For a topic list and suggested practice problems (with solutions!), see the study guide.

Online Participation Check-in

Your online participation in this course contributes 10% of your final course grade. At the end of the semester, I'll ask you to review your online participation in this course, compare your participation to that of your peers, and assess your contributions to the learning community. I'll ask you to give yourself an online participation score between 0 and 10 points, and email it to me with a justification (a paragraph or two). If I think your score is reasonable, given your justification, I'll use that as your online participation grade.

Your assignment for Monday, October 14th, is to email me your self-assessment of your online participation in this course as it stands now. This is your chance to reflect on how you've been contributing to our little learning community.

To assess your online participation, focus on blog posts and bookmarks on Diigo, as well as other forms of online participation, if any. In each of these areas, I usually ask you for specific contributions -- posts that responded to particular questions, or bookmarks about specific topics, or tags and comments that fit certain parameters. As you look over your contributions to the course, keep these requests in mind. Also consider how your online participation contributed to the learning of your peers in the course.

Podcast Assignment

Here are the details on your podcast assignment, along with a draft rubric I'll use for assessing your podcast episodes.

At some point soon, I'll show how to use Audacity to edit audio and to walk you through some of the podcasting resources my Center for Teaching colleague, Rhett McDaniel, has collected.

Paper #1 - Little Brother

See below for your first paper assignment, along with the provision rubric I'll use to evaluate your papers. Please note the various deadlines listed in the assignment. We'll talk about the assignment in class, but feel free to reach out to me if you have questions about it.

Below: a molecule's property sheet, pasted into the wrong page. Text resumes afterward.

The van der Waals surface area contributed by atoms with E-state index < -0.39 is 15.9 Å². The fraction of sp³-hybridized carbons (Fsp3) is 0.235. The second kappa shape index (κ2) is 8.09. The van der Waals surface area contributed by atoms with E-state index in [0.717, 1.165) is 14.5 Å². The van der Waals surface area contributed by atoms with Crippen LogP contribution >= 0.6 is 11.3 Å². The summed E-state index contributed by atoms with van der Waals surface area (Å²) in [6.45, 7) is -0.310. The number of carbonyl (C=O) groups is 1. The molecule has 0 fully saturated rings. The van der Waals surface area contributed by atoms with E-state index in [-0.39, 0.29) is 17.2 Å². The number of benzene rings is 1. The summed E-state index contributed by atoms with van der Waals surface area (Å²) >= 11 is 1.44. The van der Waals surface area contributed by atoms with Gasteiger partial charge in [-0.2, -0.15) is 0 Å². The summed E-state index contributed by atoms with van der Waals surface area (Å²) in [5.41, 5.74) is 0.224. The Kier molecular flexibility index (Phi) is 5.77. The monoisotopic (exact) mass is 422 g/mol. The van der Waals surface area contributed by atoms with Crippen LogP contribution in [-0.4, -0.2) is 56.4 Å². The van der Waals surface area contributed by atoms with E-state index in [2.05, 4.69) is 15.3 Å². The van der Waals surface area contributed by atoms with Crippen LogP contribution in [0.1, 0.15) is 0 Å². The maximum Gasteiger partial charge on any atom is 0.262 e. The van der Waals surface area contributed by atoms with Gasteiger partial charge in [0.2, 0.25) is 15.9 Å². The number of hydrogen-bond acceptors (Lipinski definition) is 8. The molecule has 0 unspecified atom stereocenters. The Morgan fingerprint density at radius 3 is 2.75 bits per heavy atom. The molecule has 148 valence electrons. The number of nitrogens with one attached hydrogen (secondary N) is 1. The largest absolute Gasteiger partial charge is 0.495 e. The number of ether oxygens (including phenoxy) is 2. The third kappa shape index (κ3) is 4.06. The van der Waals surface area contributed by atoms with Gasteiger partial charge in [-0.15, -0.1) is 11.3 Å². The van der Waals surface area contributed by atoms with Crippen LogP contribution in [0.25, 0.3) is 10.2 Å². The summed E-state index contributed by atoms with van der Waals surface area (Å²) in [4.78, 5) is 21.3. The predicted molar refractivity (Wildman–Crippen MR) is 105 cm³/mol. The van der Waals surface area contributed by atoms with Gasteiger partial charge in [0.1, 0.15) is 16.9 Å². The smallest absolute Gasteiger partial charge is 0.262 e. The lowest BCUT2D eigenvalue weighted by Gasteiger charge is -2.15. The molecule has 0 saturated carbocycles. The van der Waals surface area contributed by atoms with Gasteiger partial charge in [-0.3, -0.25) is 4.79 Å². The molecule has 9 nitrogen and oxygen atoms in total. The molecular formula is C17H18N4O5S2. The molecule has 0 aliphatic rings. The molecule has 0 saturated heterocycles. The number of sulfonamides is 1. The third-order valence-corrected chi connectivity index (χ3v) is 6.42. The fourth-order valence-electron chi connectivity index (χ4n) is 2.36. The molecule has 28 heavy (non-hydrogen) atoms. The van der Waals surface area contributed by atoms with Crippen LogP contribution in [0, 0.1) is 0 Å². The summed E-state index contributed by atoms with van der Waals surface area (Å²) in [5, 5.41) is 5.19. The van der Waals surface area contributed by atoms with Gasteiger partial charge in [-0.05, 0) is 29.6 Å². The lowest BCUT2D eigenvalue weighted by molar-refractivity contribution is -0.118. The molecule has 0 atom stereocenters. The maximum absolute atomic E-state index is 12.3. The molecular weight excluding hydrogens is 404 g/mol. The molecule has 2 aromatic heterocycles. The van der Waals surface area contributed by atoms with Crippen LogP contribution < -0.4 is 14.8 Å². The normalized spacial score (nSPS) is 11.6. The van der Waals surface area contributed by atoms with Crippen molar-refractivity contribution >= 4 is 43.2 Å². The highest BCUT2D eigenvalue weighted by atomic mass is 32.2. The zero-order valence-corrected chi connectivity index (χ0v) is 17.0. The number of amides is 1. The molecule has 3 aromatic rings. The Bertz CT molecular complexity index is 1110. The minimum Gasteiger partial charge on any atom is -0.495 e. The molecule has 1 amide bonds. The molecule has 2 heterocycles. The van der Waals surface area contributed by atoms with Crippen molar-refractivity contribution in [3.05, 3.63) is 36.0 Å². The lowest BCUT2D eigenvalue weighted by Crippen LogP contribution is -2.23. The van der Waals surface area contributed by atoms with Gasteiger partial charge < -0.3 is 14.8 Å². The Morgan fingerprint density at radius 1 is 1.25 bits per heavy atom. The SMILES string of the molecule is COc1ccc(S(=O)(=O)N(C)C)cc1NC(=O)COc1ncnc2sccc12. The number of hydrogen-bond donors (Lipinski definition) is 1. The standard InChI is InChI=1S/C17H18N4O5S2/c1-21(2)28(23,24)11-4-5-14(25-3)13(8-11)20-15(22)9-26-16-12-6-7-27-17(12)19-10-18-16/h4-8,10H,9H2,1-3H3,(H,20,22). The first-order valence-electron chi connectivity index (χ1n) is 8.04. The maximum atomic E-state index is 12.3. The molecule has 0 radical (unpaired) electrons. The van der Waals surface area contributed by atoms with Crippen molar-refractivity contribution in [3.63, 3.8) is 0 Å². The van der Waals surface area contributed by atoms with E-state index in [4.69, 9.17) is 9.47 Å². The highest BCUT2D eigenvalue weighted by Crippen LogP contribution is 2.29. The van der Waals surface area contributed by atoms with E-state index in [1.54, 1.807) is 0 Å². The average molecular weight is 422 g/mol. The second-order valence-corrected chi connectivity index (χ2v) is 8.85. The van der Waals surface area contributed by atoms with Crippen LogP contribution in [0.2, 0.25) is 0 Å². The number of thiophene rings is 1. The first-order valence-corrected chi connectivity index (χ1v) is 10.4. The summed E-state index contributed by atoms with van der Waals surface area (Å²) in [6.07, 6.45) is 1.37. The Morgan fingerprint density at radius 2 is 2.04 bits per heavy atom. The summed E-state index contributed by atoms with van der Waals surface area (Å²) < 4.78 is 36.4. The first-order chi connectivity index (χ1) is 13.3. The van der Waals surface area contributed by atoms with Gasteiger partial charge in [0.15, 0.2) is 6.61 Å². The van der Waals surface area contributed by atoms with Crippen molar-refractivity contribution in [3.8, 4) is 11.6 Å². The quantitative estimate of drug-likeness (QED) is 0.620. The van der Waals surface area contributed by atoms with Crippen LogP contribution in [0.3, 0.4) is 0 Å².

Welcome to class!

I'm excited to teach "Cryptography: The History and Mathematics of Codes and Ciphers" again this fall. It's my favorite course to teach, and I hope you find it interesting, too.

Here's a copy of the Fall 2019 syllabus. Please read this before class on Friday, August 23rd, when we'll talk about various aspects of the course and I'll take your questions on the syllabus.

On the Contact page, you'll find directions to my office, which you'll need for the "get to know you meetings" next week. Be sure to give yourself a few extra minutes to find my office the first time, and feel free to call the Center for Teaching (where I work) if you get lost: 615-322-7290.

I'll also remind you that you should read the first chapter in our textbook, The Code Book by Simon Singh, before class on Monday.

Office Hours

Here's my office hour schedule for this week and next:

  • Wednesday, 12/5, 1:30 to 2:30pm
  • Friday, 12/7, 11am to noon
  • Monday, 12/10, 2pm to 3pm
  • Tuesday, 12/11, 1pm to 2pm
  • Wednesday, 12/12, noon to 1pm

Paper #2 - Security vs. Privacy

Here's the info on your final paper assignment, due Wednesday, December 12th.